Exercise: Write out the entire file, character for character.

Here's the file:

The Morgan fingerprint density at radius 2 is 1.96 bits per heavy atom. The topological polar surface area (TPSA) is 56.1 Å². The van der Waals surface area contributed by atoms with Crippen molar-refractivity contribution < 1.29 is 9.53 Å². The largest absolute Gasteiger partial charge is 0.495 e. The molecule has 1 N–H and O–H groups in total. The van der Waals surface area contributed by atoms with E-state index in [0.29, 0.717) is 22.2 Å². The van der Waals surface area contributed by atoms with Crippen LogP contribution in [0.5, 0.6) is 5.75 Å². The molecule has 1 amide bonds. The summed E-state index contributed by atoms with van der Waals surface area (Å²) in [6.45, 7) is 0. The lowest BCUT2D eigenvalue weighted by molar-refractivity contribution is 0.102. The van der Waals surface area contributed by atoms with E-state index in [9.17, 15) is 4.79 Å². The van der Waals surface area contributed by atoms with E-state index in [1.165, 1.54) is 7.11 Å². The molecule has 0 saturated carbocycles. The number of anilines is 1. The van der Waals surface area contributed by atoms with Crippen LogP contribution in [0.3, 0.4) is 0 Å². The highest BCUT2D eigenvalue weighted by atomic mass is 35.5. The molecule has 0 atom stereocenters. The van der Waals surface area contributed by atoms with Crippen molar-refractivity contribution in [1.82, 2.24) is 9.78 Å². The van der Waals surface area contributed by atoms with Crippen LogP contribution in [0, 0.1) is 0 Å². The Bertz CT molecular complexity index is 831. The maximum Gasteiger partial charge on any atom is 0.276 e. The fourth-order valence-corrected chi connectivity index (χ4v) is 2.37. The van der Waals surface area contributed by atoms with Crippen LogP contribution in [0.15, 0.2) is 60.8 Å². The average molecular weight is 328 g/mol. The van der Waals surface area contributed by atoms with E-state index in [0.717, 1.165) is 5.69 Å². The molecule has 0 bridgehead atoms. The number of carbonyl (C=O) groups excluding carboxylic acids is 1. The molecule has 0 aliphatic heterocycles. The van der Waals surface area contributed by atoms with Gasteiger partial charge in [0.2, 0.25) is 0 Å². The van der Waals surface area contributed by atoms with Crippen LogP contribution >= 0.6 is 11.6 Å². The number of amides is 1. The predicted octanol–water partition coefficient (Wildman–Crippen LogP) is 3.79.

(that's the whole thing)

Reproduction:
The Morgan fingerprint density at radius 2 is 1.96 bits per heavy atom. The topological polar surface area (TPSA) is 56.1 Å². The van der Waals surface area contributed by atoms with Crippen molar-refractivity contribution < 1.29 is 9.53 Å². The largest absolute Gasteiger partial charge is 0.495 e. The molecule has 1 N–H and O–H groups in total. The van der Waals surface area contributed by atoms with E-state index in [0.29, 0.717) is 22.2 Å². The van der Waals surface area contributed by atoms with Crippen LogP contribution in [0.5, 0.6) is 5.75 Å². The molecule has 1 amide bonds. The summed E-state index contributed by atoms with van der Waals surface area (Å²) in [6.45, 7) is 0. The lowest BCUT2D eigenvalue weighted by molar-refractivity contribution is 0.102. The van der Waals surface area contributed by atoms with E-state index in [9.17, 15) is 4.79 Å². The van der Waals surface area contributed by atoms with E-state index in [1.165, 1.54) is 7.11 Å². The molecule has 0 saturated carbocycles. The number of anilines is 1. The van der Waals surface area contributed by atoms with Crippen LogP contribution in [0.3, 0.4) is 0 Å². The highest BCUT2D eigenvalue weighted by atomic mass is 35.5. The molecule has 0 atom stereocenters. The van der Waals surface area contributed by atoms with Crippen molar-refractivity contribution in [1.82, 2.24) is 9.78 Å². The van der Waals surface area contributed by atoms with Crippen LogP contribution in [0, 0.1) is 0 Å². The Bertz CT molecular complexity index is 831. The maximum Gasteiger partial charge on any atom is 0.276 e. The fourth-order valence-corrected chi connectivity index (χ4v) is 2.37. The van der Waals surface area contributed by atoms with Crippen LogP contribution in [0.15, 0.2) is 60.8 Å². The average molecular weight is 328 g/mol. The van der Waals surface area contributed by atoms with E-state index in [0.717, 1.165) is 5.69 Å². The molecule has 0 bridgehead atoms. The number of carbonyl (C=O) groups excluding carboxylic acids is 1. The molecule has 0 aliphatic heterocycles. The van der Waals surface area contributed by atoms with Gasteiger partial charge in [0.2, 0.25) is 0 Å². The van der Waals surface area contributed by atoms with Crippen LogP contribution >= 0.6 is 11.6 Å². The number of amides is 1. The predicted octanol–water partition coefficient (Wildman–Crippen LogP) is 3.79.